Graham Crowley said of the Daisy’s landscape: “An ambitious and complex mixed media painting, characterising the best in contemporary painting. The fusion of maps, collage, drawing, paint and the use of mechanics conjures up the image of analogue in a digital world. It demonstrates intelligence and diligence.

Monumental String Big Ben by Ella Hood, part of the Anna Airy Exhibition currently being staged at the University of Suffolk Photo: Andrew ClarkeMonumental String Big Ben by Ella Hood, part of the Anna Airy Exhibition currently being staged at the University of Suffolk Photo: Andrew Clarke

“It has symmetry, dynamism, cubism, futurism. The art history research is to be commended.”

He said that the completed painting had real impact.

Stephanie Rennison’s portrait of Bekah also came in for praise. “It’s dramatic, powerful with an intelligent use of photography. It straddles the boundary of photography and painting.”

Natural Form Table by Olivia Betts, part of the Anna Airy Exhibition currently being staged at the University of Suffolk Photo: Andrew ClarkeNatural Form Table by Olivia Betts, part of the Anna Airy Exhibition currently being staged at the University of Suffolk Photo: Andrew Clarke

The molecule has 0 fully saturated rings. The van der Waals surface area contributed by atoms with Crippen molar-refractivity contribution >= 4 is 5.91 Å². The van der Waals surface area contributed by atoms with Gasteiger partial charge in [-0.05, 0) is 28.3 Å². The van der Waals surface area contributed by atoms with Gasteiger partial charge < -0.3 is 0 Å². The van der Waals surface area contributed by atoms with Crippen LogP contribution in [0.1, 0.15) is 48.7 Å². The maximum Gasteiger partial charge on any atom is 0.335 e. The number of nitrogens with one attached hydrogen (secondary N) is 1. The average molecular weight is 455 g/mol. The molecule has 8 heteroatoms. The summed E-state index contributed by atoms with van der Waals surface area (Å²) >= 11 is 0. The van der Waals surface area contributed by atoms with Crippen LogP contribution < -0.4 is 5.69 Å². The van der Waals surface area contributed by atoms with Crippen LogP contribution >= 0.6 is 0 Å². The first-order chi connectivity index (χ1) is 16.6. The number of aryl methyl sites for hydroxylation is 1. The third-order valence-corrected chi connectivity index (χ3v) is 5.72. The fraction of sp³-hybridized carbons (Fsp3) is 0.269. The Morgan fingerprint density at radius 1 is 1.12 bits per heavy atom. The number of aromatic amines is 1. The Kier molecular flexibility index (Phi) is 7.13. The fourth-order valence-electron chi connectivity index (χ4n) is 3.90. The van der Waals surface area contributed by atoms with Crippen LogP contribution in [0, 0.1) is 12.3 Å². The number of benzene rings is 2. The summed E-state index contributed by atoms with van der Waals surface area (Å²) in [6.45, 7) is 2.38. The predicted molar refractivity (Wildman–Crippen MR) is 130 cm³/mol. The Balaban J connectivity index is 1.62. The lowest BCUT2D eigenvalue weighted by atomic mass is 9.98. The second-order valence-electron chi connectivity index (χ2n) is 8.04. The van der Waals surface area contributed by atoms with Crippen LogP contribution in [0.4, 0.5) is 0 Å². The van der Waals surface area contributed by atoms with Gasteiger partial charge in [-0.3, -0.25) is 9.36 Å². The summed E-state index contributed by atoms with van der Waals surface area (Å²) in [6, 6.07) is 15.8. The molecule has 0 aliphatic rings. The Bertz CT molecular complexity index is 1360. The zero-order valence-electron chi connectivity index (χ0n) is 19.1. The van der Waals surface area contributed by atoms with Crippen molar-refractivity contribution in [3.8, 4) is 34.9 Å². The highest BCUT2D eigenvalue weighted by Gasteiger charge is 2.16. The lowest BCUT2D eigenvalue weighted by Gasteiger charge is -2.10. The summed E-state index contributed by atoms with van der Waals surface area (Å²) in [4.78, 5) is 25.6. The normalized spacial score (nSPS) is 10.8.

Winner of the Innovation award went to Joanne Fu for Takeaway, a series of sculptures made from recycled takeway trays and cartons. Mr Crowley said: “This is an intelligent and witty piece – a decidedly contemporary take on upcycling and transformation.” Joanne also won the Key Arts Award.

The Ipswich Art Society Award went to Wai Yee Yeung, from Ipswich High School, for Bouquet which was described as a “beautiful, elegant statement.” The runner-up was George Hunt, last year’s winner of the Anna Airy prize, from Ipswich School, for a moving portrait of his mother.

Jan Watson, from the Ipswich Art Society, said that once again the organisers were blown away by the standard of the entry. “Every year we wonder what we are going to get and every year we are astounded by the quality and the imagination that goes into the work. We are grateful to the students for entering but we are also grateful to their tutors for their support and encouragement. Many of the pieces are very large, so transportation alone takes a lot of organisation.

Palette Knife Portrait by Hannah Stokes, part of the Anna Airy Exhibition currently being staged at the University of Suffolk Photo: Andrew ClarkePalette Knife Portrait by Hannah Stokes, part of the Anna Airy Exhibition currently being staged at the University of Suffolk Photo: Andrew Clarke

“This year we have more schools than ever before and we are working this year with Neaco, the Network for East Anglian Collaboration, which ran an art competition with schools and two students from each of the participating schools have submitted work to the Anna Airy Exhibition. These are from Samuel Ward Academy, Haverhill; Sir John Leman High School, Beccles; East Coast College, Great Yarmouth; and Mildenhall College Academy.

The Anna Airy Exhibition runs at University of Suffolk until Wednesday November 28.